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Review: Manga Classics – The Scarlet Letter

by Nathaniel Hawthorne, Crystal Chan, SunNeko Lee

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Thank you to Netgalley and the publishers for a chance to read this book in exchange for an honest review.
Publish Date: 


Title: Manga Classics – The Scarlet Letter
Author: by Nathaniel Hawthorne, Crystal Chan, SunNeko Lee
Book: stand alone
Genre: classic/manga
Found: Netgalley
Rating: 4 voodoos

A powerful tale of forbidden love, shame, and revenge comes to life in Manga Classics: The Scarlet Letter.

Faithfully adapted by Crystal Chan from the original novel, this new edition features stunning artwork by SunNeko Lee (Manga Classics: Les Miserables) which will give old and new readers alike a fresh insight into the Nathaniel Hawthorne’s tragic saga of Puritan America.

Manga Classics editions feature classic stories, faithfully adapted and illustrated in manga style, and available in both hardcover and softcover editions.

Proudly presented by UDON Entertainment and Morpheus Publishing.


Set in the harsh Puritan community of seventeenth-century Boston, this tale of an adulterous entanglement that results in an illegitimate birth reveals Nathaniel Hawthorne’s concerns with the tension between the public and the private selves. Publicly disgraced and ostracized, Hester Prynne draws on her inner strength and certainty of spirit to emerge as the first true heroine of American fiction. Arthur Dimmesdale, trapped by the rules of society, stands as a classic study of a self divided.

Taken from The Scarlet Letter, -Goodreads

I’ve had the kindle version since 2010. The film Easy A (if you’ve never seen it, stop now and go watch it. It’s a favourite!) is based on a girl who is studying the book in her classes and ends up adopting the Scarlet A for various reasons explained in the film. I’m always interested in books or songs or films mentioned in any of the previous, but I have a bad track record when it comes to reading classics and to be honest I never actually tried to read this one, expecting to fail but hoping not.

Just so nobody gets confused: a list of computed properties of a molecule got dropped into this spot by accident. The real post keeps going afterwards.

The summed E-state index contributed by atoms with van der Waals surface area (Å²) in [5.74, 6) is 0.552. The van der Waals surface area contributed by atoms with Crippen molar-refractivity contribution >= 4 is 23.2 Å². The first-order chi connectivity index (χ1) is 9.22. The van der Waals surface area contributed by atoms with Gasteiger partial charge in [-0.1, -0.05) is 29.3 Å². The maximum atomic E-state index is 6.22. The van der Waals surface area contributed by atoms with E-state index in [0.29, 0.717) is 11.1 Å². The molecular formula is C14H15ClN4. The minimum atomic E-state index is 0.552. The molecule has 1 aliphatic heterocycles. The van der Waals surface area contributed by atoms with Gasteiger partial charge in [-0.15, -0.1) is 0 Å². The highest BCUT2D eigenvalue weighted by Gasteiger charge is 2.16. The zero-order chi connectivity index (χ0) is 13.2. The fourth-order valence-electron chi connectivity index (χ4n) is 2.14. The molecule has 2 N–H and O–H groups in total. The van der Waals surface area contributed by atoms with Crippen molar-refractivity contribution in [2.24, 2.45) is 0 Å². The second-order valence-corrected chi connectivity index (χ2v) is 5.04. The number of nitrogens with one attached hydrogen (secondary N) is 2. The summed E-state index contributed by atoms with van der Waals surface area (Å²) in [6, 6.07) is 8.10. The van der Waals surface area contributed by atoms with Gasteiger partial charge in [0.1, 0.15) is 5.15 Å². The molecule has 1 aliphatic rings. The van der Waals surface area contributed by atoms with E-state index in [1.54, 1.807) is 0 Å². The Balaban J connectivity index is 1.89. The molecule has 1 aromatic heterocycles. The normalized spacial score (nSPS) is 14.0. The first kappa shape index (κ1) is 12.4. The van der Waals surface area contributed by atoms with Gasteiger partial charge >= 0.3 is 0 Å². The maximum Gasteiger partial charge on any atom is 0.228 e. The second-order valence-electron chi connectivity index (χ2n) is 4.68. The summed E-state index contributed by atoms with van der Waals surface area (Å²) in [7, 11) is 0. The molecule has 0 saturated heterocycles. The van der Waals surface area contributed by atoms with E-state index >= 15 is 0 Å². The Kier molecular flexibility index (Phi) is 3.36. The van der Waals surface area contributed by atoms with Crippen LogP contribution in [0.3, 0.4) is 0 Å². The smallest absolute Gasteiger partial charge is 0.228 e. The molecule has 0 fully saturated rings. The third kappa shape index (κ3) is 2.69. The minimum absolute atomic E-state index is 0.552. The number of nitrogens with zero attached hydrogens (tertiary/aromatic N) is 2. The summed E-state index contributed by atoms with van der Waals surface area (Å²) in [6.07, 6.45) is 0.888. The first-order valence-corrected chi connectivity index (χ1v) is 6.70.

So, naturally, when I saw the manga on netgalley, I was excited. A way to read the classic that would keep me interested! And, lets be honest, would take no more than an hour or so.

I’m not sure if I should be reviewing the fact it’s a manga or the story itself because I feel they are separate. Some information may be lost in the translation of the story to a manga, or at least I assume so, having never read it, but at the same time, far more could be said far more quickly and certainly, it’s a perfect way to tell the story for those interested and yet not quite able to read the book.
The art work was beautiful, I like my manga artwork to be pretty and this certainly fulfilled that requirement.I don’t now, I certainly think it affects my enjoyment of the book.

As to the story, that’s harder for me to review, but as this is it as an ADAPTATION to  MANGA, then that is what I am focusing my review on. So, to conclude, I feel this is an exciting and very clever way to tell the story, for those whose attention wonders but also for those who struggle with many words. Truly, a picture can say a thousand words.



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